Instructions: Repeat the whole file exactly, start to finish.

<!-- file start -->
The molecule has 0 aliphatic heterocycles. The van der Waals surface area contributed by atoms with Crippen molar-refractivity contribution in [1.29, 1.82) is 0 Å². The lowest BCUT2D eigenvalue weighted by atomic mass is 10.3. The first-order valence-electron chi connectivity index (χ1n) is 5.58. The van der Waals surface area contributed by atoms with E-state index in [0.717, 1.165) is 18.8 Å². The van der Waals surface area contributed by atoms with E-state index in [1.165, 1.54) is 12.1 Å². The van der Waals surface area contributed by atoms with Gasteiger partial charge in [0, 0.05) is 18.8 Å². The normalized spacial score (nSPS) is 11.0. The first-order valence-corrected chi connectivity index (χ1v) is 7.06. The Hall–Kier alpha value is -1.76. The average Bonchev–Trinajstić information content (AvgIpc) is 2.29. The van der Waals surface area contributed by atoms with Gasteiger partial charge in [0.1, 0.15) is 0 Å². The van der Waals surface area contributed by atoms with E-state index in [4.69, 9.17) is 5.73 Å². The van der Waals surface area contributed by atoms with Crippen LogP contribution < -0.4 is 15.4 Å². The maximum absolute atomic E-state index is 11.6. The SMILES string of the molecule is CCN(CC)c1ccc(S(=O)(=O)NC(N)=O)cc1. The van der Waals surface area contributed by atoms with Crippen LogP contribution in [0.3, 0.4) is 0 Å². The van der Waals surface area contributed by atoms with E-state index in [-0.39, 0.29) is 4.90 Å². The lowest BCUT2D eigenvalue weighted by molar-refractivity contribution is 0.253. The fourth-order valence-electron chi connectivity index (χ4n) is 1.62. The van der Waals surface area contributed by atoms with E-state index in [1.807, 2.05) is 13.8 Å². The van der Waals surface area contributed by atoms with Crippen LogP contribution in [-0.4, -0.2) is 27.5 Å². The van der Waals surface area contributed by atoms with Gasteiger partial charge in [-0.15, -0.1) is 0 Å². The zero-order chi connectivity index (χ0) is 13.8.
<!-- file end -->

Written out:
The molecule has 0 aliphatic heterocycles. The van der Waals surface area contributed by atoms with Crippen molar-refractivity contribution in [1.29, 1.82) is 0 Å². The lowest BCUT2D eigenvalue weighted by atomic mass is 10.3. The first-order valence-electron chi connectivity index (χ1n) is 5.58. The van der Waals surface area contributed by atoms with E-state index in [0.717, 1.165) is 18.8 Å². The van der Waals surface area contributed by atoms with E-state index in [1.165, 1.54) is 12.1 Å². The van der Waals surface area contributed by atoms with Gasteiger partial charge in [0, 0.05) is 18.8 Å². The normalized spacial score (nSPS) is 11.0. The first-order valence-corrected chi connectivity index (χ1v) is 7.06. The Hall–Kier alpha value is -1.76. The average Bonchev–Trinajstić information content (AvgIpc) is 2.29. The van der Waals surface area contributed by atoms with Gasteiger partial charge in [0.1, 0.15) is 0 Å². The van der Waals surface area contributed by atoms with E-state index in [4.69, 9.17) is 5.73 Å². The van der Waals surface area contributed by atoms with Crippen LogP contribution < -0.4 is 15.4 Å². The maximum absolute atomic E-state index is 11.6. The SMILES string of the molecule is CCN(CC)c1ccc(S(=O)(=O)NC(N)=O)cc1. The van der Waals surface area contributed by atoms with Crippen LogP contribution in [0.3, 0.4) is 0 Å². The van der Waals surface area contributed by atoms with E-state index in [-0.39, 0.29) is 4.90 Å². The lowest BCUT2D eigenvalue weighted by molar-refractivity contribution is 0.253. The fourth-order valence-electron chi connectivity index (χ4n) is 1.62. The van der Waals surface area contributed by atoms with E-state index in [1.807, 2.05) is 13.8 Å². The van der Waals surface area contributed by atoms with Crippen LogP contribution in [-0.4, -0.2) is 27.5 Å². The van der Waals surface area contributed by atoms with Gasteiger partial charge in [-0.15, -0.1) is 0 Å². The zero-order chi connectivity index (χ0) is 13.8.